Prototype Schools: Not the Clones You Thought They Were

by Terry Squyres

Prototype Schools: Not the Clones You Thought They Were
Terry Squyres

Terry Squyres

AIA, LEED AP

Principal See Profile

In states like Maryland, where school systems are County-wide and can encompass well over 100 facilities, it’s common to see prototype school buildings.

Building prototypes have been in use for many years and are most appropriate in situations where the functional use varies little from building to building – elementary schools are a perfect example. Among others, one important benefit prototypes offer to school systems is the ability to provide consistency and equity of curriculum delivery throughout a large system.

As easy as it would be to simply reuse prototype building plans to build multiple schools over many years, it’s important to consider that a prototype building can’t be reused indefinitely without additional design work. While the visual similarity of the buildings may make them appear identical to a casual observer, what isn’t as readily apparent are the required systemic changes from facility to facility.

When we are asked to re-implement a prototype building for one of our clients, we’ll begin the project by asking if the current design is functioning in an ideal way for the school communities where it already exists. Feedback from the users of the built prototype is essential to continually improve the building’s support of the current educational program – which changes from year to year. Pedagogy is constantly adapting to current culture, and improving based on research into effective teaching and learning practices. In recent years, discussions around “21st century” facilities have dominated the conversation about how best to serve today’s educational communities. Project-based and team-centric learning are transforming the needs of school environments from the individually-focused spaces of old into today’s collaborative learning spaces. County-wide programs based in certain schools can also present specific requirements unique to one school facility.

Lyons Mill Elementary School is the first of three schools that will be constructed in Baltimore County using a GWWO prototype that embraces 21st century learning.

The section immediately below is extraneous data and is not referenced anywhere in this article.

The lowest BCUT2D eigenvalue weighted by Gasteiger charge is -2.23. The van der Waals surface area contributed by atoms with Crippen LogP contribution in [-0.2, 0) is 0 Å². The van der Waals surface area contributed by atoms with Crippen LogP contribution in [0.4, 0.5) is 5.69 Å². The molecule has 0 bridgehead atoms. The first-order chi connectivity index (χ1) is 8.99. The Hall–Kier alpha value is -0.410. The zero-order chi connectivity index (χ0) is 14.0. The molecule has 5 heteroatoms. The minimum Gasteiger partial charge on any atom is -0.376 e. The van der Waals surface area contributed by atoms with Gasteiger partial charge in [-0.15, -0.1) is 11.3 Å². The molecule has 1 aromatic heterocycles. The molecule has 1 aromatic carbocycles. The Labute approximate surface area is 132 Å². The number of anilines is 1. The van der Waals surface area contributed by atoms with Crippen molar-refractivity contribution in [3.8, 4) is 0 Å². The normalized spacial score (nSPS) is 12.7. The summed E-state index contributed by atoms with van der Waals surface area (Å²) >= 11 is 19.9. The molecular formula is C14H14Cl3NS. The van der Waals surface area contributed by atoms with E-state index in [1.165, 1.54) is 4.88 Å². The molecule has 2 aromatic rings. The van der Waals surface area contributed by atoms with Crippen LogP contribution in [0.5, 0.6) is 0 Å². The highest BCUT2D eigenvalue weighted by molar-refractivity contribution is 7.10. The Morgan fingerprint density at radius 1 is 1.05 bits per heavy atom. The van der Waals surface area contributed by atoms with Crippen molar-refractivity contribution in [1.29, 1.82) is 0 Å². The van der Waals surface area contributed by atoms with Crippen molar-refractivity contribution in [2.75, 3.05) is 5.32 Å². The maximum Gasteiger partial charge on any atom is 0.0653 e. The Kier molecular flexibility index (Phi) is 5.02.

Perhaps the greatest struggle is for the prototype to keep up with instructional technology, as it changes more rapidly than any other building component. School systems throughout the country are advancing technological provisions for the students with 1:1 devices, BYO-Device programs, as well as improved technological tools for teachers. You might wonder why students’ tablets would affect a school’s physicality – but in fact, accommodating the new needs for group charging stations, secure storage, ease of access for distribution, supporting students’ shifting focus between teacher and device, reduction in the need for computer labs, and increasing electrical and data-streaming requirements are only some of the effects of this technological transformation.

School security is an ever-evolving design consideration, with new strategies regularly emerging – improvements to internal sightlines and visual control at internal doors are two examples. Construction materials and strategies are also continually improving, with the global focus on reducing energy consumption and creating sustainable, durable and resilient public buildings. LEED v4, which has made its debut and will be required as of October 2016, effects major changes to certification requirements. Building codes, too, are continually updating.

All of the above factors have a tremendous cumulative effect on the building design, but the biggest trigger to a need to adapt the prototype building is its site. Topography, solar orientation, vehicular and pedestrian access, storm water management requirements, and unique site features (a streambed, a fantastic view, or distinctive neighboring buildings) all vary from site to site, and have a direct effect on the building’s configuration. The site can also affect the structural design, as its soils’ bearing capacity will dictate the type and size of building foundations.

While this is not an exhaustive list, we hope we’ve helped demonstrate how different each implementation of a prototype design really is. What has been your experience with prototype buildings?

Terry Squyres

Terry Squyres

AIA, LEED AP

Principal See Profile

Terry Squyres is a Principal at GWWO. She has built many longstanding relationships with K-12 clients, while supervising some of the firm’s largest projects. She is a certified Construction Document Technologist and has served as a member of the Site Base Committee for Baltimore County Public Schools.